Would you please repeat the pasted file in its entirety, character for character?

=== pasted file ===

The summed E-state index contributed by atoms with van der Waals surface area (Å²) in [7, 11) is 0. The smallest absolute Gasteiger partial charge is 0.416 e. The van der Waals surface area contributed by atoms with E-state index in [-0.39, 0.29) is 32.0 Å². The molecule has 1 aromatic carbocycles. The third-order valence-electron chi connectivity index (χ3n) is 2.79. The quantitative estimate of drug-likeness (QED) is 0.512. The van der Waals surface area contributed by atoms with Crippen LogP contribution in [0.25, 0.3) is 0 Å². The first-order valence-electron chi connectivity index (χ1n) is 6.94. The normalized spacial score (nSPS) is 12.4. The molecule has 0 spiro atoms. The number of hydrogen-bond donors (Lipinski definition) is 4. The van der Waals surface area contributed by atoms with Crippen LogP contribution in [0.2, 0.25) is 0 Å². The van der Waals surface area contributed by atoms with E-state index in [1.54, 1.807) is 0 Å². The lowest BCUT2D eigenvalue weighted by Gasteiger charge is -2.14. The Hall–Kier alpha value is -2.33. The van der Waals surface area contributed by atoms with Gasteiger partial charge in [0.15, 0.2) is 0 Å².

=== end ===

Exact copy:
The summed E-state index contributed by atoms with van der Waals surface area (Å²) in [7, 11) is 0. The smallest absolute Gasteiger partial charge is 0.416 e. The van der Waals surface area contributed by atoms with E-state index in [-0.39, 0.29) is 32.0 Å². The molecule has 1 aromatic carbocycles. The third-order valence-electron chi connectivity index (χ3n) is 2.79. The quantitative estimate of drug-likeness (QED) is 0.512. The van der Waals surface area contributed by atoms with Crippen LogP contribution in [0.25, 0.3) is 0 Å². The first-order valence-electron chi connectivity index (χ1n) is 6.94. The normalized spacial score (nSPS) is 12.4. The molecule has 0 spiro atoms. The number of hydrogen-bond donors (Lipinski definition) is 4. The van der Waals surface area contributed by atoms with Crippen LogP contribution in [0.2, 0.25) is 0 Å². The van der Waals surface area contributed by atoms with E-state index in [1.54, 1.807) is 0 Å². The lowest BCUT2D eigenvalue weighted by Gasteiger charge is -2.14. The Hall–Kier alpha value is -2.33. The van der Waals surface area contributed by atoms with Gasteiger partial charge in [0.15, 0.2) is 0 Å².